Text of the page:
Archive February 2019

Trigger Me–I Dare You (Pt. 2)

The Politics of Triggers

“Trigger Warning” has become a common expression in modern media. A trigger warning is simply a warning that what comes next might cause someone who suffers from prior trauma to remember or relive their experience. On the face of it, it is a sensitive and welcome acknowledgement that painful conditions such as PTSD (Post Traumatic Stress Disorder) are real and prevalent.

However, the use of such warnings and the thought process behind it have become part of the country’s divisive political discussion. The extreme elements of one faction seem bent on bludgeoning the other side into submission by placing nearly every normal human behavior in the category of a “trigger.” For this group of people, saying a pronoun, asking for a date, opening the door for someone, wearing a certain hat, flying a flag, or singing a Christmas song have all become triggers that any caring human being should refrain from doing.

Meanwhile, extremists from the other political faction are attempting to shame the “overly sensitive” victims of trauma and violence by calling them names like “snowflake,” hinting at their extreme fragility. Rhetoric from this group commonly minimizes and denies what may be real, debilitating trauma felt by many innocent people.  

Both sides have valid points, and both sides should work to reign in their most extreme elements. Yes, it is true that anything–literally anything can become a trigger to someone who has experienced trauma. Society should be sensitive to this. But it is not productive or sane to ban benign human behavior in an attempt to guarantee no one will ever be triggered.

Some speech and behaviors, in and of themselves, are violent, degrading and inappropriate. Common sense and conscience tell us what is included in this category. Members of a civilized society have an obligation to avoid such expressions. But all other speech and behaviors, even those that can be triggering, should be processed internally by those who feel inclined to be offended or triggered. It is incumbent on the offended person to learn coping skills. Any other configuration of accountability could be destructive in our society.  

Look for Part 3 in this series: “Triggers are Opportunities.” If you have experienced triggers in your life, learn how to take advantage of them to bring more growth and healing.       

Why Do the Chinese Butt in Line?

My wife and I recently stood in line at an American-style fast-food burger shop in Beijing. When it was finally our turn, we reached for the laminated menu card near the cash register and started looking at the menu options. Out of nowhere, a young man pushed forward, grabbed the menu out of our hands, and started giving his order to the cashier. That’s when I reached over, quickly slipped the card out of his hands and blocked his view of the cashier with my body while we proceeded to order.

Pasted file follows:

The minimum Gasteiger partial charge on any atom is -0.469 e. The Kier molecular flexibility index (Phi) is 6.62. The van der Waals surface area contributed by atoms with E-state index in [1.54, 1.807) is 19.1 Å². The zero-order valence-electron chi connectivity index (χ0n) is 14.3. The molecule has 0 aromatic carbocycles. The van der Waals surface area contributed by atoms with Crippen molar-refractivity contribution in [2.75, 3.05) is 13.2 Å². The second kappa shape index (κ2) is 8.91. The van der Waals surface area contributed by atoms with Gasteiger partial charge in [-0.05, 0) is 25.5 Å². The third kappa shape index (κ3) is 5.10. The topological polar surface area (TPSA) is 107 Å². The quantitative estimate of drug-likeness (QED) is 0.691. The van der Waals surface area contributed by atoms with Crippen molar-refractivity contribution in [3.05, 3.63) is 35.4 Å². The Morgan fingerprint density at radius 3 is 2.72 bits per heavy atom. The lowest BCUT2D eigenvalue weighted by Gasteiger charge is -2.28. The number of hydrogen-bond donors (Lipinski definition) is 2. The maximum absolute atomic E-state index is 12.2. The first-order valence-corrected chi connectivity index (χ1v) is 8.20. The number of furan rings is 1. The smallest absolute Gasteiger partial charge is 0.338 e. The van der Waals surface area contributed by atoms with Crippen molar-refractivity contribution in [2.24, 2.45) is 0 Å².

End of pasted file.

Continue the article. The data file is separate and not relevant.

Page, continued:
This wasn’t the first time we had encountered this kind of behavior during our stay in China. In fact, over the 18 months since arriving in Beijing from America, we’ve seen it nearly every day in various situations and venues–from train ticket queues to subways to grocery stores to airplanes. Everywhere we’ve turned, we’ve noticed locals who do not seem to accept or honor the concept of “wait your turn.”

We enjoy talking about cultural differences with our Chinese friends. One friend, a medical doctor, heard me lament about this encounter. He thought for a moment, then proposed a possible explanation. Recent research into an emerging field called “epigenetics” indicates that animals and human beings may pass along ancestral memories via their genes. In short, our behaviors, attitudes and preferences may be greatly influenced by environmental factors suffered by our ancestors. He postulated that trauma from serious famine in China’s past may now be to blame for an unreasonable feeling of urgency, pushing a person to skip ahead of others in line to be the first served.

I believe that whatever experiences we’ve had, or whatever traumas our progenitors may have suffered, we do have the ability and responsibility to overcome our own programming to act in ways socially acceptable in the current environment. We cannot blame our genes for bad behavior. However, the doctor’s explanation has caused me to re-think my own responses to these behaviors. Instead of reacting with irritation, I am now more likely to feel compassion for those whose genes might nudge them to move ahead of me in line. If echoes of China’s past whisper to the person behind me that he is starving, I may see his behavior differently and choose to respond accordingly.